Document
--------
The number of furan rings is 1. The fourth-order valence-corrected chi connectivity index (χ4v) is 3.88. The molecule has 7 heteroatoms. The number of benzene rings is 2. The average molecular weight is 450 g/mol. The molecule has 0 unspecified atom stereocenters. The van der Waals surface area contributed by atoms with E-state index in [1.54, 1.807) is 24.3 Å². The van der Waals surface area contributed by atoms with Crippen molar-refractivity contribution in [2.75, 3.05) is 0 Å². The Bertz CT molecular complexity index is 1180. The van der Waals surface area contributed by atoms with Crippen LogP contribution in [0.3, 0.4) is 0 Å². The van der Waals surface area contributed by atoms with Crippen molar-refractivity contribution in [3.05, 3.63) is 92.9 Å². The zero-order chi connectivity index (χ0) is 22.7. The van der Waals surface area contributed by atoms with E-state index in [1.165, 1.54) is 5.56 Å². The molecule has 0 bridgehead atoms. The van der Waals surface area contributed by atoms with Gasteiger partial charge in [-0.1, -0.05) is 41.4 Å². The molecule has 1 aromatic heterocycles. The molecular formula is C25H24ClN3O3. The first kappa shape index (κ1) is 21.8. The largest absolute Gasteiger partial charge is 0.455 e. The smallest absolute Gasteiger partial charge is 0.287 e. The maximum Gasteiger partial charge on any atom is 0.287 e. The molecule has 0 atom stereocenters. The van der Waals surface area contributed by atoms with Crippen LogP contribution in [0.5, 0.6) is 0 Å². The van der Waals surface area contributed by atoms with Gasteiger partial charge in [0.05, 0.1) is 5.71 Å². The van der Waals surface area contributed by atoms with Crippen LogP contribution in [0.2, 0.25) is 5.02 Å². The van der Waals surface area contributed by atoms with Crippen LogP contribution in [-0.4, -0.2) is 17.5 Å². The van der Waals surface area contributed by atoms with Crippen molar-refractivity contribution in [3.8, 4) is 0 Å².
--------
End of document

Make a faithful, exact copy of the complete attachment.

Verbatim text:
The number of furan rings is 1. The fourth-order valence-corrected chi connectivity index (χ4v) is 3.88. The molecule has 7 heteroatoms. The number of benzene rings is 2. The average molecular weight is 450 g/mol. The molecule has 0 unspecified atom stereocenters. The van der Waals surface area contributed by atoms with E-state index in [1.54, 1.807) is 24.3 Å². The van der Waals surface area contributed by atoms with Crippen molar-refractivity contribution in [2.75, 3.05) is 0 Å². The Bertz CT molecular complexity index is 1180. The van der Waals surface area contributed by atoms with Crippen LogP contribution in [0.3, 0.4) is 0 Å². The van der Waals surface area contributed by atoms with Crippen molar-refractivity contribution in [3.05, 3.63) is 92.9 Å². The zero-order chi connectivity index (χ0) is 22.7. The van der Waals surface area contributed by atoms with E-state index in [1.165, 1.54) is 5.56 Å². The molecule has 0 bridgehead atoms. The van der Waals surface area contributed by atoms with Gasteiger partial charge in [-0.1, -0.05) is 41.4 Å². The molecule has 1 aromatic heterocycles. The molecular formula is C25H24ClN3O3. The first kappa shape index (κ1) is 21.8. The largest absolute Gasteiger partial charge is 0.455 e. The smallest absolute Gasteiger partial charge is 0.287 e. The maximum Gasteiger partial charge on any atom is 0.287 e. The molecule has 0 atom stereocenters. The van der Waals surface area contributed by atoms with Crippen LogP contribution in [0.5, 0.6) is 0 Å². The van der Waals surface area contributed by atoms with Gasteiger partial charge in [0.05, 0.1) is 5.71 Å². The van der Waals surface area contributed by atoms with Crippen LogP contribution in [0.2, 0.25) is 5.02 Å². The van der Waals surface area contributed by atoms with Crippen LogP contribution in [-0.4, -0.2) is 17.5 Å². The van der Waals surface area contributed by atoms with Crippen molar-refractivity contribution in [3.8, 4) is 0 Å².